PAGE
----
Monday, September 30, 2013
Weekly lessons at CYM cover quite a bit of material and it can be overwhelming trying to remember everything at home. It’s easy for practice to become unfocused, ineffective, and unnecessarily time-consuming. Here are a few general principles of effective practice that help to ensure student success:
- Efficient and effective home practice starts in the lesson with accurate and detailed lesson notes. Write down the specifics of what you are looking for so that you know right away whether or not you are doing your assignment correctly. A good example of quality lesson notes deals with the bow hold. If your assignment is to develop a correct violin bow hold (and that is an assignment for every violinist!) your notes should include a checklist like this:
1. Bent thumb making a 90 degree angle
2. Two bumps on the curved pinky
3. Three spaces between the fingers
4. First finger “dangles his feet in the water”
If you have those four things, you have a good bow hold! If not, you know right away what to fix.
- Research shows that
the rate, depth, and permanence of learning are all dependent in part on
the spacing between practice sessions. Practice will be much more
effective if the practice sessions
are spaced regularly throughout week (i.e. daily) rather than massed
together into one or two big cramming sessions.
Night-before-the-lesson-marathon-practice is not going to get you very
- Listening to music is a huge part of
developing music skills. Just like learning a
foreign language, immersion in music will make learning pieces and
developing musicality faster, easier, and more natural. Listen to the
pieces you are studying (the Suzuki book CDs are a great place to start!)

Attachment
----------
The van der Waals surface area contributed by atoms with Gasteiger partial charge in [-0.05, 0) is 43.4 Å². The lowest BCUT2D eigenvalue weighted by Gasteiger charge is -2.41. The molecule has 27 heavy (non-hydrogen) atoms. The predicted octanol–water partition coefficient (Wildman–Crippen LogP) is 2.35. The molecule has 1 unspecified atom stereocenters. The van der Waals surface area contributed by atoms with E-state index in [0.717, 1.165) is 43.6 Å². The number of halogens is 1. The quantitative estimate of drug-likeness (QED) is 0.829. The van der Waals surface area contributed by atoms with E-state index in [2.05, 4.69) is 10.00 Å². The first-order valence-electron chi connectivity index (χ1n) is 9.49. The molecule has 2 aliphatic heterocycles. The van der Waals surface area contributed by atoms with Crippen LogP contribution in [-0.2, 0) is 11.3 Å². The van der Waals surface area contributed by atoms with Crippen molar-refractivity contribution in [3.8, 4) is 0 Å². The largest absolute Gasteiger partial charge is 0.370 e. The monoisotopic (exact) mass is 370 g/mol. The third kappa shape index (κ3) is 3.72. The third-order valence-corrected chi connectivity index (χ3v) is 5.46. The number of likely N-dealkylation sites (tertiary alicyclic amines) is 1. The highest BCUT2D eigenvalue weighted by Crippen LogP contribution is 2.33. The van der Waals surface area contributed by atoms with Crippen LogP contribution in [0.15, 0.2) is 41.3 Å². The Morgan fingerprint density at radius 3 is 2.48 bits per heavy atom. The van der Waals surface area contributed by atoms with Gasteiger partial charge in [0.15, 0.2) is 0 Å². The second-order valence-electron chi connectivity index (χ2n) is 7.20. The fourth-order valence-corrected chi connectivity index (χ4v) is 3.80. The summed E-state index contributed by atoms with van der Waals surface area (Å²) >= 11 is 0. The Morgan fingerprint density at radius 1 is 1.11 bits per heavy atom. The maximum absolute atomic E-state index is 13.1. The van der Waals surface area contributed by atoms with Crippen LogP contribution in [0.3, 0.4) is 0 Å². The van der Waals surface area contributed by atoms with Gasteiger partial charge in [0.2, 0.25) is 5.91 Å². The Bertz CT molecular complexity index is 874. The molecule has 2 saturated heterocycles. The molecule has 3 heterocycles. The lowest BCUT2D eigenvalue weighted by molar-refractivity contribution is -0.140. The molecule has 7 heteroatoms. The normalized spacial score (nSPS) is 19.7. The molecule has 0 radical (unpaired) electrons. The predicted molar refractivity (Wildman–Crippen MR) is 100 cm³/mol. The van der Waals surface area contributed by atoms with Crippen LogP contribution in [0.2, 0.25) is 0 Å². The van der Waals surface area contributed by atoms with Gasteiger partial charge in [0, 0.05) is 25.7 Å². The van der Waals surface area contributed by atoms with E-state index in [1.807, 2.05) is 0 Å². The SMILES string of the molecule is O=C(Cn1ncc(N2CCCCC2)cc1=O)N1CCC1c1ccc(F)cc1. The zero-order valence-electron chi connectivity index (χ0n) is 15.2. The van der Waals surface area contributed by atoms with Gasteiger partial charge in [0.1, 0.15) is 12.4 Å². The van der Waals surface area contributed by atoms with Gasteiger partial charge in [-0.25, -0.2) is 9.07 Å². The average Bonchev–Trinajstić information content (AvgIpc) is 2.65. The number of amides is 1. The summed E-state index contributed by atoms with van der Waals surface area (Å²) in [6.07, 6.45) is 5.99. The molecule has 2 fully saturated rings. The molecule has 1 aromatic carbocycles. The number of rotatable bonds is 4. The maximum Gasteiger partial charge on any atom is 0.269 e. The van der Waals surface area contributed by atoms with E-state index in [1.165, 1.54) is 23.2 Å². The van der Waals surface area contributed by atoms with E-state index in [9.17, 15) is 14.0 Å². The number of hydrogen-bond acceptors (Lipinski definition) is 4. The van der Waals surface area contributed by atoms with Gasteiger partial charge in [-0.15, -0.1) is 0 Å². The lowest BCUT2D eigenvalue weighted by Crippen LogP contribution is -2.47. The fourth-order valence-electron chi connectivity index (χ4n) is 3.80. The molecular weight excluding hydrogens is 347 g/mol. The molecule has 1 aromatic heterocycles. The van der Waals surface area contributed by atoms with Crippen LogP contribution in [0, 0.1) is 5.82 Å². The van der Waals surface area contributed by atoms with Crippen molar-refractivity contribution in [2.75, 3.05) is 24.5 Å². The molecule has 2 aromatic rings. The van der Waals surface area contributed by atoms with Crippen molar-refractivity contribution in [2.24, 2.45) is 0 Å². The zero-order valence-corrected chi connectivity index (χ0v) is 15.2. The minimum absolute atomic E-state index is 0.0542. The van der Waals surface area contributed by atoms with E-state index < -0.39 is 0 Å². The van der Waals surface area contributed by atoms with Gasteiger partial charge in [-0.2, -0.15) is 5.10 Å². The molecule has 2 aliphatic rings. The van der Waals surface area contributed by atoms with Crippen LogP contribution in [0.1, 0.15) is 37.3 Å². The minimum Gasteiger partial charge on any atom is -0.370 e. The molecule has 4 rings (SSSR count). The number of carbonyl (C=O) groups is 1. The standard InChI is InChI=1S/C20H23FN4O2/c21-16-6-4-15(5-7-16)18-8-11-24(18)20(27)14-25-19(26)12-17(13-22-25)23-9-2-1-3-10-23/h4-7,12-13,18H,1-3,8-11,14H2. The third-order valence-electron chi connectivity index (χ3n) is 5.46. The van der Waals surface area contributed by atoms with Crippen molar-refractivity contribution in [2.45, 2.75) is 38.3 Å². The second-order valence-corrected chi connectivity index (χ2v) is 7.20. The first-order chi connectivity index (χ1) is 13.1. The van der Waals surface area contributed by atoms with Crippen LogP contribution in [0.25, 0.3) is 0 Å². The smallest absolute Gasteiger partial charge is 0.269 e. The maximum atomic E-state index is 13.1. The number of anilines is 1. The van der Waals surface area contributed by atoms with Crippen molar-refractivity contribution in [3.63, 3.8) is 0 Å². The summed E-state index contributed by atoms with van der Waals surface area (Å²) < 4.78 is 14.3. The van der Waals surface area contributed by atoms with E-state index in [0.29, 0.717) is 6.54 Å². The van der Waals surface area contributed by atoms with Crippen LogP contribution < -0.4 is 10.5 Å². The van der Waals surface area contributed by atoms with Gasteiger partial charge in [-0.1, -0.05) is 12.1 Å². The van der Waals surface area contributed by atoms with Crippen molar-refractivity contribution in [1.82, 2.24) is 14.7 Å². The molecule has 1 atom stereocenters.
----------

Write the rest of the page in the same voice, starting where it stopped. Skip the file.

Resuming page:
and find recordings of the great violinists and violists online. Ask your
teacher if you would like further suggestions of excellent listening.
- Make technique a priority in every practice session. Proper technique is the foundation upon which we build musicality and expression. Solid and reliable technique allows students to play the pieces they want to play and continue playing throughout their adult lives. Poor technique risks injury (tendonitis, carpal tunnel, etc.) and frustrates progress and development.
I hope these principles help you make the most of your practice time! And remember, your teacher is there to help you through any particular questions and challenges.
|Schroeder needs to practice, too.|
A Suzuki Teacher Tries a Practice Challenge
Alright everyone, the secret is out. My horrible, terrible secret.
I have never done a practice challenge.
Never. Not in my whole life.
A Suzuki teacher--with a bachelor's and master's degree in cello--who's never done a practice challenge?
Who ever heard of such a thing?
This year, I think I am finally ready to do my first practice challenge. In fact, I'm already finished with fifteen days of my planned 200. But before I get much further into the project, I I think I should try to understand why I have avoided practice challenges all these years.
As a child, I hated the prospect of practicing every day. I liked to play the piano, and later the cello, but practice was hard work and was sometimes very frustrating. What a terrible thought, to be trapped behind an instrument day after day! My elders would encourage me with Suzuki's famous phrase, "Practice only on the days that you eat!" but I thought they were only trying to trick me with a clever joke. I knew I did not have the dedication I would need to do something so difficult every day.
Now, as a trained Suzuki teacher, I know Dr. Suzuki had much more in mind for children than their ability to play their instruments. Suzuki said: